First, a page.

By John Hess
It’s probably been many decades since anyone has slept in the Gov. Dodge Mining Camp Cabin on Fountain Street in Dodgeville. But no fooling, on April 1, 2016 four students from Marquette University High School and their teacher spent a cold night in the cabin. The overnight was part of a two day outing to study Civil War and African-American history in the area, including the story of Gov. Henry Dodge.
Before arriving at the cabin, the school group visited UW Platteville where archivist James Hibbard shared the “indenture of manumission” signed by Henry Dodge in 1836 freeing his five slaves. Mr. Hibbard then lead them to Pleasant Ridge (about five miles west of Lancaster), which once was a community of African Americans. In Lancaster they received a guided tour of the Cunningham Museum and strolled through the nearby Civil War monuments and museum in the Grant County Courthouse.
Their Dodgeville itinerary included Dodge Grove and Fort Union south of town on County Road Y, the Dodgeville Slag Furnace on Spring Street, and the Iowa County Asylum Cemetery at Bloomfield Manor, which hosts the unmarked grave site of Eliza Dodge, a freed slave of Gov. Dodge. The next morning they were up early for a volunteer spring clean-up project at President Grant’s home in Galena.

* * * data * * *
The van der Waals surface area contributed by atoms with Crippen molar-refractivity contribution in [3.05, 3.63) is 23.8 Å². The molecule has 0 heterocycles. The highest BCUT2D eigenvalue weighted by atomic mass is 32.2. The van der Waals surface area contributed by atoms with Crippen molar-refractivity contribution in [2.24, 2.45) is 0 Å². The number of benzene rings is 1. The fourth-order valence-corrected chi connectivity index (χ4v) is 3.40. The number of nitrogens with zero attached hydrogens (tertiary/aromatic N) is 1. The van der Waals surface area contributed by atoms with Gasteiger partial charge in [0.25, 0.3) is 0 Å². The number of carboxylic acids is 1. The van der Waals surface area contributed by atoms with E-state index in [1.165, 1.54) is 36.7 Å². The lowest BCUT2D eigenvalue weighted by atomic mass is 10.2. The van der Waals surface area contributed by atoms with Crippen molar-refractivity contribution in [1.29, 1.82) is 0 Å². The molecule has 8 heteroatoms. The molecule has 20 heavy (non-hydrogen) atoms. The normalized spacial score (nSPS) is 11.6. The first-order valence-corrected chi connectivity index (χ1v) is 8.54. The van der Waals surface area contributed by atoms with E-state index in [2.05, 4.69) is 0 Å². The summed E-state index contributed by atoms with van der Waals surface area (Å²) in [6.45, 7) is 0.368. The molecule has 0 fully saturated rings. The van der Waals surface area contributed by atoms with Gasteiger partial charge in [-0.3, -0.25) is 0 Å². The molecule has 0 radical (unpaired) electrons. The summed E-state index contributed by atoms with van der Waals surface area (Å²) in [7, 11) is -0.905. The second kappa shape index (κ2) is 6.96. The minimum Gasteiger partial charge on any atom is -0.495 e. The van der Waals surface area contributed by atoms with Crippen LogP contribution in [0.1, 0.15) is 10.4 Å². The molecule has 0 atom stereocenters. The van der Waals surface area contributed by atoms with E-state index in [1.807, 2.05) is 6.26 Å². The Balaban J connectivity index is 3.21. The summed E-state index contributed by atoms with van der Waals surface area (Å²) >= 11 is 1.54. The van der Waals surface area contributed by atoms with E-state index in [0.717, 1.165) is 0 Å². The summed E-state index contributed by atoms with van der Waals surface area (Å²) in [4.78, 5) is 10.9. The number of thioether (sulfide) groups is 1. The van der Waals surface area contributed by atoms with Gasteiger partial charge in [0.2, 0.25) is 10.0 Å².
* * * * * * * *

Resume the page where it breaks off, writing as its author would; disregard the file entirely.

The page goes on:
Chris Lese, the teacher who led the group, thanked the Iowa County Historical Society for the use of the Dodge Cabin, and went on to say: “Allowing us to sleep in the cabin really made the trip memorable after seeing Dodge’s manumission papers to his slaves earlier in the day given there is a chance those slaves may have slept here as well. Although it was quite cold, it made the quote, ‘Imagine you are cold in a strange land’ from the cabin brochure very realistic.” The students will not forget their night in the cabin. “My students were also amazed that the documents at UW Platteville were preserved and they were impressed that the cabin was preserved for future generations. This trip showed me once again that these younger generations need to get out of the classroom to see and experience history to realize the importance of its preservation.” Mr. Lese concluded “I hope to bring more students to Dodgeville next school year.”
Each summer Mr. Lese leads Marquette University High School students on different tours of the South for a week or so to observe and experience first-hand the history of slavery in our country and the Civil War. They never stay in motels but sleep in historic structures or at historic sites and also in former slave quarters. The school was founded in Milwaukee in 1857 by the Jesuits and is an all-boys college prep school.
The Dodge Cabin dates to 1827 and is the oldest building in Iowa County. Its relocation and restoration as an interpretive site was led by Neil Giffey and the project was completed in 2000. The cabin stands today as memorial to the people and mining history of Southwest Wisconsin. It is open by appointment by contacting the Iowa County Historical Society at (608) 935-7694 or firstname.lastname@example.org